Currently, only one of the eight pangolin species — the Temminck’s ground pangolin from Africa — is protected as endangered under the Endangered Species Act. Because all species of pangolins so closely resemble each other that law-enforcement officials have difficulty distinguishing them, the groups also filed a “similarity of appearance” petition, which, according to today’s announcement, will be factored into the listing determination for the seven currently unprotected species.
“Pangolins are such amazing and odd creatures — like little tanks with tails,” said Sarah Uhlemann, international program director at the Center for Biological Diversity. “But if we don’t act now to protect them, these extraordinary animals will disappear from the planet forever.”
To learn more about pangolins and the efforts to protect them, please visit http://www.biologicaldiversity.org/species/mammals/pangolin/index.html or ifaw.org/united-states/our-work/wildlife-trade/protecting-pangolin.
Born Free USA is a global leader in animal welfare and wildlife conservation. Through litigation, legislation, and public education, Born Free USA leads vital campaigns against animals in entertainment, exotic “pets,” trapping and fur, and the destructive international wildlife trade. Born Free USA brings to North America the message of “compassionate conservation” — the vision of the United Kingdom-based Born Free Foundation, established in 1984 by Bill Travers and Virginia McKenna, stars of the iconic film “Born Free,” along with their son Will Travers. Born Free’s mission is to end suffering of wild animals in captivity, conserve threatened and endangered species, and encourage compassionate conservation globally. More at www.bornfreeusa.org; www.twitter.com/bornfreeusa; and www.facebook.com/bornfreeusa.
The Center for Biological Diversity is a national, nonprofit conservation organization with more than 990,000 members and online activists dedicated to the protection of endangered species and wild places. www.biologicaldiversity.org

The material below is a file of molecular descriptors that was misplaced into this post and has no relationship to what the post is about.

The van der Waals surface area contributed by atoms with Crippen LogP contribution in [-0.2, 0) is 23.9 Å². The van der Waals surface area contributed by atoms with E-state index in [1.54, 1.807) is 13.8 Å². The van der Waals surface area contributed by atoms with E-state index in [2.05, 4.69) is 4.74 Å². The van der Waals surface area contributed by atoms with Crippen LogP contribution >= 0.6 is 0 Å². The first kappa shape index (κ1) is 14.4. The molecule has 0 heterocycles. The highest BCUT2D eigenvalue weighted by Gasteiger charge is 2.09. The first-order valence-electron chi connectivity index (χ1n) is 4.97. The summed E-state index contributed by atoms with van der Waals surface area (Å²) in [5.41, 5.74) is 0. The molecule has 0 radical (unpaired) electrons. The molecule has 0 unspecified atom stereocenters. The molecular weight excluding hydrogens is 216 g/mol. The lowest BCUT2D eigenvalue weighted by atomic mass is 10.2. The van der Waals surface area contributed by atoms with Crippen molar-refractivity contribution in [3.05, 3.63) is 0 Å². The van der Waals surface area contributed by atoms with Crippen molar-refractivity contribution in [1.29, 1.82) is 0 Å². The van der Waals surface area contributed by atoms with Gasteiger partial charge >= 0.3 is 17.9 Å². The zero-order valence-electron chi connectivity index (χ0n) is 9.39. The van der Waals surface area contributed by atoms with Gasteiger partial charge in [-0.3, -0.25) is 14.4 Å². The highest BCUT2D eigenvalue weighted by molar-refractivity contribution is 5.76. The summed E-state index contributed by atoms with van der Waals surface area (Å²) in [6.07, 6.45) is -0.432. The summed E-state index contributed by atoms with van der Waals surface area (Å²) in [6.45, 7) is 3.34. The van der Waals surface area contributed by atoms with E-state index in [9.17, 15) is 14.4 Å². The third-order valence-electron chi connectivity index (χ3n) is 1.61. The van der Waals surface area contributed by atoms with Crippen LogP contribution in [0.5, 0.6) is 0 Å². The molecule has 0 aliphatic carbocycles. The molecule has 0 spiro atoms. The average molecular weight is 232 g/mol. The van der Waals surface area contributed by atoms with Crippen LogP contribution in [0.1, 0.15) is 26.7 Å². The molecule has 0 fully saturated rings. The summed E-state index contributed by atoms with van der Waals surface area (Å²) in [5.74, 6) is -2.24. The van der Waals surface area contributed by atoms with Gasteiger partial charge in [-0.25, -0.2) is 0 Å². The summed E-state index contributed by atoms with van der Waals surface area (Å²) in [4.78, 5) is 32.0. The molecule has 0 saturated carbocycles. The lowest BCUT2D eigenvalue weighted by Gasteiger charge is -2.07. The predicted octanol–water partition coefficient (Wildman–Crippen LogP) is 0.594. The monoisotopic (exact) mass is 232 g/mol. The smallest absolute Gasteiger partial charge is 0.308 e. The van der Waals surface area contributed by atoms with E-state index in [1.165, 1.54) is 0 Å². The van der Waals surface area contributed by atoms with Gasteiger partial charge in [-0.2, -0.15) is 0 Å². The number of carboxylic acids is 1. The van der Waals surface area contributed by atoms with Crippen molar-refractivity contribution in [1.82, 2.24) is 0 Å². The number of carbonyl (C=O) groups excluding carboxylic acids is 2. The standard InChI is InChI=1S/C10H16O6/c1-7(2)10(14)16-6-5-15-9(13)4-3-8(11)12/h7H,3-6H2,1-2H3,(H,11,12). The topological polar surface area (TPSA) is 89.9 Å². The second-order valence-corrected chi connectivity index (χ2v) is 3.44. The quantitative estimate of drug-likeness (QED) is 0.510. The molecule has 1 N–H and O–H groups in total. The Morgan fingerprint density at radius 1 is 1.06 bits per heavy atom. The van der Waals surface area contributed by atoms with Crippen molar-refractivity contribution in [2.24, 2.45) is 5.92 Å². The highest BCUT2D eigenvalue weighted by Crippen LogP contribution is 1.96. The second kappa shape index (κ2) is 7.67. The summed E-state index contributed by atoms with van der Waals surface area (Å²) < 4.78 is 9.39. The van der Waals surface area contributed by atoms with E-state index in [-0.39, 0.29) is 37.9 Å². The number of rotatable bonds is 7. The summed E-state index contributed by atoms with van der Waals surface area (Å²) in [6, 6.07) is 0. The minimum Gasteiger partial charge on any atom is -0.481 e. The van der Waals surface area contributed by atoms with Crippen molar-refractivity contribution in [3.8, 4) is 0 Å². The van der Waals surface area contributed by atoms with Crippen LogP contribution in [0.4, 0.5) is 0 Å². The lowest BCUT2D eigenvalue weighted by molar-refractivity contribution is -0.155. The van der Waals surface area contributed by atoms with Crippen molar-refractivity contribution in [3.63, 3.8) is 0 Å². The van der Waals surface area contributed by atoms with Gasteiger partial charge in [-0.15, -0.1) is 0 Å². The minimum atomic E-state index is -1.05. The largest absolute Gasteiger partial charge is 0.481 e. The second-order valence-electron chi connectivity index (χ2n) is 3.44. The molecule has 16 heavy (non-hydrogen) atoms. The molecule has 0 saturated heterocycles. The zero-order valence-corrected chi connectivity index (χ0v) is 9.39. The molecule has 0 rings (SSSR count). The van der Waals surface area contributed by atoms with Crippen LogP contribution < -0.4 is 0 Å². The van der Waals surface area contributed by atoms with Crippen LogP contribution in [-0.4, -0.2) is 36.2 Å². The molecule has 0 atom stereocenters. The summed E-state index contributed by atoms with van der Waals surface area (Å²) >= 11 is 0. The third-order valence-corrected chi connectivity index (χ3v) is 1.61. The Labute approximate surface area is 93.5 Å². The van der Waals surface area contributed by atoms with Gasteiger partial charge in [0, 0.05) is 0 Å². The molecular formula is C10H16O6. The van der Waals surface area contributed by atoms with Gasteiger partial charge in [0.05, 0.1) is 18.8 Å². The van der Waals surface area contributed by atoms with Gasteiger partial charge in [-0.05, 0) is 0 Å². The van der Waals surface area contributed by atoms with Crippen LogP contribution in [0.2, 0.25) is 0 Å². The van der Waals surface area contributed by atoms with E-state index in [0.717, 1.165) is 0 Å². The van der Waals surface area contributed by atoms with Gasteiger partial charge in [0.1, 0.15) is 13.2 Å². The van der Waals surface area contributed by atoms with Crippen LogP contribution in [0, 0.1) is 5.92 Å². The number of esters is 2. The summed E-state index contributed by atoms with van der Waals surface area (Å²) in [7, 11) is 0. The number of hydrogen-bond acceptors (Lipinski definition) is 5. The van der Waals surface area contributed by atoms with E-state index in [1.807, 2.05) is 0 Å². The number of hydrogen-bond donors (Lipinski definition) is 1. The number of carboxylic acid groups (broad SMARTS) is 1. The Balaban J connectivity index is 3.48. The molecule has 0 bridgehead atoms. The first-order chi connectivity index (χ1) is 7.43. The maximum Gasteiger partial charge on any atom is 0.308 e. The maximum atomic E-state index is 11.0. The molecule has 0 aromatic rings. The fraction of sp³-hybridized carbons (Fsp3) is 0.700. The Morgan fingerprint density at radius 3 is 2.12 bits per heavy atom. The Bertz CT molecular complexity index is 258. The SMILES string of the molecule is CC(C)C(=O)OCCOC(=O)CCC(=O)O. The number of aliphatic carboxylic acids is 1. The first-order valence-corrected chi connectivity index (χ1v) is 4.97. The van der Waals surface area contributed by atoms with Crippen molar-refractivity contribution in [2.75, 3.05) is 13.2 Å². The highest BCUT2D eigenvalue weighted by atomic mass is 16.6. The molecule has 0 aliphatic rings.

Humane Society International and its partner organizations together constitute one of the world’s largest animal protection organizations. For more than 20 years, HSI has been working for the protection of all animals through the use of science, advocacy, education and hands on programs. Celebrating animals and confronting cruelty worldwide — on the web at hsi.org.
The Humane Society of the United States is the nation’s largest animal protection organization, rated most effective by our peers. For 60 years, we have celebrated the protection of all animals and confronted all forms of cruelty. We are the nation’s largest provider of hands-on services for animals, caring for more than 100,000 animals each year, and we prevent cruelty to millions more through our advocacy campaigns. Read more about our 60 years of transformational change for animals, and visit us online at humanesociety.org.
Founded in 1969, IFAW saves animals in crisis around the world. With projects in more than 40 countries, IFAW rescues individual animals, works to prevent cruelty to animals, and advocates for the protection of wildlife and habitats. For more information, visit www.ifaw.org. Follow us on Facebook and Twitter.